It's no so much an overlap between the two movements, but rather that the Women's Rights Movement originated from the Anti-Slavery Movement or Abolitionism. Many of the women who later were part of the Women's Rights movement started the fight for social justice for slaves and were originally part of the abolitionist movement. They learned the skills necessary for successful organization of civil movements through this involvement. However, over time they realized that many of the male supporters of the abolitionist movement wanted to keep women out of it and did not support women's rights.
This difference of opinion led to the split of the American Anti-Slavery Society in 1840, when the Grimke Sisters from South Carolina were told not to organize and speak at Anti-Slavery meetings as it was "unladylike."
Another example is the Seneca Falls Convention in 1848. Two leaders from the abolitionist movement, Elizabeth Cady Stanton and Lucretia Mott, traveled to London to attend the first World's Anti-Slavery Convention in 1840. At the convention, the proposal for women's participation in the convention was rebuffed after a day's discussion. As a result, Mott and Stanton were allowed to attend the convention, but were denied the right to speak or vote. Mott and Stanton organized their own convention at Seneca Falls, New York in 1848 as the first were women's rights convention.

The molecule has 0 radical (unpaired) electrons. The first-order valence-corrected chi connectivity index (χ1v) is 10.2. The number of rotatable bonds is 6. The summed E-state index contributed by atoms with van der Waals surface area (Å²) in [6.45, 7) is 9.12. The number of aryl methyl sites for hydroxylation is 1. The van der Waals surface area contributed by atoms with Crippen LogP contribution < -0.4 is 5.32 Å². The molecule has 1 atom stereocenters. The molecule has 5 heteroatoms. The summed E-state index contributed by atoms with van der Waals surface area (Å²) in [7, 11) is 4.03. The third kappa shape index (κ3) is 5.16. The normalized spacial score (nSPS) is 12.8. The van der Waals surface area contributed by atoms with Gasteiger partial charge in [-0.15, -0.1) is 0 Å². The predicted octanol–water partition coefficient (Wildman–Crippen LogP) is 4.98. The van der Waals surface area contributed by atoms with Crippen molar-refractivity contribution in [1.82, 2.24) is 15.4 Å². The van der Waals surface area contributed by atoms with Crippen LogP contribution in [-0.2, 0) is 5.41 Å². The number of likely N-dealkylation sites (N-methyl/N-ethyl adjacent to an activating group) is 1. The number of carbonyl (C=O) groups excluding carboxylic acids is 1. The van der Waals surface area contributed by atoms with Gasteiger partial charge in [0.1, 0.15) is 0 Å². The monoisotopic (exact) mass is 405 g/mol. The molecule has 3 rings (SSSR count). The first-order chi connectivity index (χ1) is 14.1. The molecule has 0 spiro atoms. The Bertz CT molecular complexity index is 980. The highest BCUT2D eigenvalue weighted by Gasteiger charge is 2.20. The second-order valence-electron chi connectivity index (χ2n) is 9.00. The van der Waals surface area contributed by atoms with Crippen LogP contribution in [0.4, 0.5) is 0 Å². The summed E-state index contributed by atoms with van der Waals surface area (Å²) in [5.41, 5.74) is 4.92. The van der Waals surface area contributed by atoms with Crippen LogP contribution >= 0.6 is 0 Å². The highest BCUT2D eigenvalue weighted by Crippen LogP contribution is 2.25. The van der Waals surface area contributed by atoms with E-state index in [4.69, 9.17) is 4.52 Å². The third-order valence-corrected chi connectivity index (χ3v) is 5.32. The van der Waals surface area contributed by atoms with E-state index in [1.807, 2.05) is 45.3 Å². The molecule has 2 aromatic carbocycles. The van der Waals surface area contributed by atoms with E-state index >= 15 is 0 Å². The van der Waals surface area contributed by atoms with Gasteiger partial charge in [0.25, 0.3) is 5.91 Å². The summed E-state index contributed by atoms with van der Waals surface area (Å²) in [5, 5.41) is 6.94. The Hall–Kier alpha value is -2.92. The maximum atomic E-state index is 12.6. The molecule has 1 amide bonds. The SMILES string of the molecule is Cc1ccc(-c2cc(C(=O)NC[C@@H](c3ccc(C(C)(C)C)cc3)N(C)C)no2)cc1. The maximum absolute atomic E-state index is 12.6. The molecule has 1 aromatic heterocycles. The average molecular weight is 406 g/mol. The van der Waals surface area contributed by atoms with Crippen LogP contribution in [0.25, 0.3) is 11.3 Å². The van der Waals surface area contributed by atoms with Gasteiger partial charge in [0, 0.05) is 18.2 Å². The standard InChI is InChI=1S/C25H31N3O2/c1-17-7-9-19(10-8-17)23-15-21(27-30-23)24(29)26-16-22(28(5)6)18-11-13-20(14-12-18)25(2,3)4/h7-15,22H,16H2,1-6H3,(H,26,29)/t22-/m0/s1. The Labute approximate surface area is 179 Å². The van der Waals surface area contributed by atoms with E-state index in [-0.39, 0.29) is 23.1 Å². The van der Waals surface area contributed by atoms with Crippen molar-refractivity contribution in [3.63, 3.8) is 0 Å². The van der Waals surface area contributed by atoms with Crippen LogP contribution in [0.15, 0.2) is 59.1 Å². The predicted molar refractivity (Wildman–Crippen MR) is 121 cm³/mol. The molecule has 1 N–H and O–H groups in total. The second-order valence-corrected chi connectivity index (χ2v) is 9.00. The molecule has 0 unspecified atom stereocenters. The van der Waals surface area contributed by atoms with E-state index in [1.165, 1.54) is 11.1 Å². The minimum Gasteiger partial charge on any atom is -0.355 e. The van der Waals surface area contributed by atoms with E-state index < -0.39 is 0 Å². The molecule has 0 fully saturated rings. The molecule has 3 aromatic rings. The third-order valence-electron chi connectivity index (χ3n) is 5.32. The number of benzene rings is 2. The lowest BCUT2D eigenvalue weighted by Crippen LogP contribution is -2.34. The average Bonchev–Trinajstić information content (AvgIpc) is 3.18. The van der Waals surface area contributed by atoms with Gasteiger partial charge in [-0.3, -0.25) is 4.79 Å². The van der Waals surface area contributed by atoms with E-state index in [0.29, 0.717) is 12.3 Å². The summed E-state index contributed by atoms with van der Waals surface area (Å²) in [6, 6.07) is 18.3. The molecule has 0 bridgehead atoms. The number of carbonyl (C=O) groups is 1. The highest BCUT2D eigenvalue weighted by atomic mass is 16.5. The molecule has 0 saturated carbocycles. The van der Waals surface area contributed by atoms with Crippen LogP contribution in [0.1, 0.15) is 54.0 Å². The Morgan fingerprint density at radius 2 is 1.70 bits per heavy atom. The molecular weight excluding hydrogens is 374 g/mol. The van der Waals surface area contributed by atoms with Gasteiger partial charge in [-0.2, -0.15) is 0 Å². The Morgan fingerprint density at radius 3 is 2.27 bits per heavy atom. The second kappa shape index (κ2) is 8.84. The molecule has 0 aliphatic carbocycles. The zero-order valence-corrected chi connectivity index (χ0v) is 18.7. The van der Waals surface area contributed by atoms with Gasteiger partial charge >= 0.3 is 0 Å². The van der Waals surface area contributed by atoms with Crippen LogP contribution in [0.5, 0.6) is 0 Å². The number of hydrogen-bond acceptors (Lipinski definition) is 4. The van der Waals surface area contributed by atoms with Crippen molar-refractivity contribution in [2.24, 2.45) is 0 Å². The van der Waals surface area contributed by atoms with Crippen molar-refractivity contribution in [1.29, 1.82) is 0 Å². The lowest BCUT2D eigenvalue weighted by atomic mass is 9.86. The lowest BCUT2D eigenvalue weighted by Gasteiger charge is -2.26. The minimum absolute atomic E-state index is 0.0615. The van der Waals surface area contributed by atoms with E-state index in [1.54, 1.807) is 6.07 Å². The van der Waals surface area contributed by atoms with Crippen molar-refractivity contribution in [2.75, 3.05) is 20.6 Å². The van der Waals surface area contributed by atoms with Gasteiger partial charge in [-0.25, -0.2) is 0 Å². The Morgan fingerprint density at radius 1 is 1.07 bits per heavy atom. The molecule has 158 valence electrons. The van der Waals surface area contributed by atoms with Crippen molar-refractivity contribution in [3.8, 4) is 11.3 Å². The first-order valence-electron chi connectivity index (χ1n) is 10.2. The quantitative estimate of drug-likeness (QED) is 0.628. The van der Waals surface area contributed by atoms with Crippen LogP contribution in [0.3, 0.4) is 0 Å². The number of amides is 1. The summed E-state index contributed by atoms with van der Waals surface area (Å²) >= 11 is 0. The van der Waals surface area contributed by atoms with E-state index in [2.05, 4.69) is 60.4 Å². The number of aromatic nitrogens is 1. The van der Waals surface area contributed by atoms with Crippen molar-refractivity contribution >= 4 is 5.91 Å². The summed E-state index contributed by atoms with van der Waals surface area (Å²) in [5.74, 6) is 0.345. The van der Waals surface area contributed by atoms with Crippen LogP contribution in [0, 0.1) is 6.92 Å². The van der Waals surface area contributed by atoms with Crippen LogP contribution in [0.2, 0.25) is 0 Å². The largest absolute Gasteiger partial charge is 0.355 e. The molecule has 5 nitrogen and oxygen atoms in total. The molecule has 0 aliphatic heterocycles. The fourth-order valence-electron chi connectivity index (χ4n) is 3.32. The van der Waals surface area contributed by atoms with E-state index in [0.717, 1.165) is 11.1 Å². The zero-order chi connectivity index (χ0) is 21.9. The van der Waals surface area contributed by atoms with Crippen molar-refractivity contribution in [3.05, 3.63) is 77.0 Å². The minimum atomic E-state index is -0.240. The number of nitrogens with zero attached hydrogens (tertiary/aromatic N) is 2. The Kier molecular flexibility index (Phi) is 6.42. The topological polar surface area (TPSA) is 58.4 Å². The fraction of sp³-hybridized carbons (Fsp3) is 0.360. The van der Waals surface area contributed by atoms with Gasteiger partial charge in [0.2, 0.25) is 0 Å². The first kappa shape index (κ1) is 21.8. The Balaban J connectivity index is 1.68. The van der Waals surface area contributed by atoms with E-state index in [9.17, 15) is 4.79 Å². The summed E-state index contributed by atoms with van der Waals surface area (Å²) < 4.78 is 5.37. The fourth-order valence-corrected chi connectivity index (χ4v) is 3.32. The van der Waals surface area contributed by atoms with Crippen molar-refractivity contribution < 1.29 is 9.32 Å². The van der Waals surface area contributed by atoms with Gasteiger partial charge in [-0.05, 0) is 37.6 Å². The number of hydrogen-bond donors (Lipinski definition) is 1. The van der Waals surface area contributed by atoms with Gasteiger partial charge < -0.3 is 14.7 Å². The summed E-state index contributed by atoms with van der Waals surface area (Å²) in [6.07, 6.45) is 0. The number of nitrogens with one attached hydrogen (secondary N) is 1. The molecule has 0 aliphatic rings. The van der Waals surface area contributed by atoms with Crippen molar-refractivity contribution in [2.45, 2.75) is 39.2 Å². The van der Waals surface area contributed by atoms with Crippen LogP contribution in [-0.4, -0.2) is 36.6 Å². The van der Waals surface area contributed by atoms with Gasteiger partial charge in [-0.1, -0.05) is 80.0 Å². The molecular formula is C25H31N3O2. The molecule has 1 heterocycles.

William Lloyd Garrison, a prominent abolitionist and founder of the American Anti-Slavery Society, was a supporter of women's rights and used his newspaper "The Liberator" to support the cause. When he saw the efforts made by many members of the American Anti-Slavery Society to exclude women, he left to form The Friends of Universal Reform in 1840. In fact, another faction left the society to form the Liberty Party.
Thus, we can conclude that the Women's Rights Movement grew out of the Abolitionist Movement.